In March of 2022, the Cleveland Browns traded three first-round picks, a third-round pick and a fourth-round pick to acquire Deshaun Watson from the Houston Texans. The team then proceeded to give Watson $230 million guaranteed.
When the news was announced, many fans and media outlets alike raised the concern about how the quarterback would fair in Cleveland. Specifically, how he would fair in the cold, blustery Cleveland weather in a stadium sitting on Lake Erie.
For all of Watson's career in the NFL before 2022, he played every home game in a dome. Not only do the Texans play in a dome, but their divisional rivals all play in weather-friendly environments. The Indianapolis Colts also play in a dome, and the Jacksonville Jaguars play in Florida, so cold weather is not a concern there. The only AFC South team with a chance to play in a cold-weather game is the Tennessee Titans.
Before Watson joined the Browns, the coldest game he'd ever played in was 28°. Last season on Christmas Eve against the New Orleans Saints, the Browns took the field in 4° weather. According to Nate Ulrich from the Akron Beacon Journal, it was the second-coldest game recorded in Browns history. So despite playing most of his career in Texas, Watson has already been tested in some of the coldest weather possible.
Watson has played 10 career games in weather below 50°. He played in six of those games over his four seasons with the Texans, and he's already played in four of those games with the Browns. That's one thing Browns fans need to remember; not only did Watson come into the 2022 season cold, but he also came back during the coldest weather of the season too.
So how has the quarterback performed in these games?
One stat to focus on for these games is Watson's adjusted completion percentage. Over his career, Watson's completion percentage is 67.0% (which is a really nice number anyway), but his adjusted completion percentage over his career is 75.4%. So what exactly is adjusted completion percentage?
According to Pro Football Focus (PFF), adjusted completion percentage is a much more accurate evaluation of a quarterback's performance in a game. While completion percentage simply records whether a pass attempt was completed or not, adjusted completion percentage accounts for why an attempt was completed or not.
Remember, throwing a pass is only part of the equation for a completion. What happens after the ball leaves the quarterback's hand is largely out of his control, especially if he's delivering a well-thrown, catchable pass. Adjusted completion percentage takes into factor things like throwaways, dropped passes, spiked balls, and balls batted or tipped at the line.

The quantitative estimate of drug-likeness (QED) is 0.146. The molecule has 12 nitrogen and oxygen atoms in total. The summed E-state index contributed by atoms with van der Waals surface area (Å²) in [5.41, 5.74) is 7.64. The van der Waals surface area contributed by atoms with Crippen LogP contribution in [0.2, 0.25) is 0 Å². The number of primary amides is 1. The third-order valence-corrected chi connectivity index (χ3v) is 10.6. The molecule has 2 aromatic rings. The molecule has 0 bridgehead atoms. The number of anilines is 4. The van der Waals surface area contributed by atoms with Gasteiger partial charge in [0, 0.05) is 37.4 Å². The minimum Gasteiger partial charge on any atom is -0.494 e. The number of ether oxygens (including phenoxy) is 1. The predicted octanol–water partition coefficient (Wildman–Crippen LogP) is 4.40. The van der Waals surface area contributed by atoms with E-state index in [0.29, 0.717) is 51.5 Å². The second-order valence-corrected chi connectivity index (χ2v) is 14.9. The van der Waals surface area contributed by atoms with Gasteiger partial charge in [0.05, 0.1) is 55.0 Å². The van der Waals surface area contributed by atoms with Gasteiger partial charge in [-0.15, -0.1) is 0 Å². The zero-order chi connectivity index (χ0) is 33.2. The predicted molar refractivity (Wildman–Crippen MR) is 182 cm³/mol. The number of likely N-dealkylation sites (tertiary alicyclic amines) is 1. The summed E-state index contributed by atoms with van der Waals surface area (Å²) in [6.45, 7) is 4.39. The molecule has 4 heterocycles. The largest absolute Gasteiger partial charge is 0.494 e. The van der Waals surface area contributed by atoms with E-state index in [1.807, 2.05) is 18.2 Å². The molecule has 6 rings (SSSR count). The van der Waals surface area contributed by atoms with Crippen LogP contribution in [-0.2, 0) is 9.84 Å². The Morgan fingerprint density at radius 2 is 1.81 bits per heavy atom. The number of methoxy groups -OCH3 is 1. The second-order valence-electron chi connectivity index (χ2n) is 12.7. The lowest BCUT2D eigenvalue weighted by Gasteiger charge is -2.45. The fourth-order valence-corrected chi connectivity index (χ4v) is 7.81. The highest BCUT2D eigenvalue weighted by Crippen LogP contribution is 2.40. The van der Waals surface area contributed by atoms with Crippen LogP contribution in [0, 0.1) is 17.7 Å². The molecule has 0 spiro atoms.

It also factors in passes thrown as the quarterback is being hit. In essence, adjusted completion percentage records the percentage of actual passes that should have been completed.
Let's look at Watson's career in Houston first. In six games below 50°, Watson led the Texans to a 1-5 record while throwing 1,521 yards, 8 TDs, and 3 INTs. On average, he completed 67% of his throws for 254 yards, 1 TD, and 1 INT. He also averaged 7 rushes for 34 yards. While Watson's 67% completion is a nice number, his adjusted completion percentage was even better at 75.6% in games played under 50°.
His best performance came in the coldest conditions he faced prior to playing in Cleveland. On January 12, 2020, the Texans played in the Divisional Round of the playoffs in Kansas City. That was the 28° game mentioned previously. In that game against the Chiefs, Watson completed 31/52 passes for 388 yards and 2 TDs. He added 6 carries for 37 yards and another score on the ground.
While his 59.6% completion was the lowest of his sub-50° games, his adjusted completion percentage in that game was 73.5%, right on par with his usual performance. The Texans receivers also committed five dropped passes in that playoff game, adding to Watson's low completion percentage.
In his four sub-50° games with the Browns, Watson led the team to a 1-3 record while throwing 802 yards, 4 TDs and 4 INTs. On average, he completed just 58.6% of his throws for 201 yards, 1 TD and 1 INT. He also averaged 5 rushes for 31 yards (almost the same as his rushing numbers in Houston).
But what was Watson's adjusted completion percentage in those four games last season? 76.4% — even higher than his numbers while in Houston, which included three Pro Bowl seasons.
And how did Watson perform in that 4° game on Christmas Eve?
Not only was the temperature in the single digits, but the Browns also faced 25 mph winds with 37 mph gusts. Despite the horrid conditions, Watson completed 15/31 passes for 135 yards, 0 TDs, and 1 INT. Yet his adjusted completion percentage in that game was 73.1%, only slightly below his career average.
Here is a quick breakdown of Watson's adjusted completion percentage over his career:
- Career: 75.4%
- With Houston: 74.1%
- With Cleveland: 73.0%
- Sub-50° games with Houston: 75.6%
- Sub-50° games with Cleveland: 76.4%
- Career in games sub-40°: 77.0%
- Career in games sub-30°: 73.3%
- Career in games sub-10°: 73.1%
Whether it's warm and sunny or cold and nasty, Watson is consistent with his passing performance. The win/loss record and box scores may all look different, but that's because football is not a quarterback-only game.
But when looking at the stat that best evaluates Watson's individual performance, the numbers show a consistent player. Browns fans can feel confident that Watson will continue to perform well in the cold-weather games he'll face in Cleveland and around the rest of the AFC North.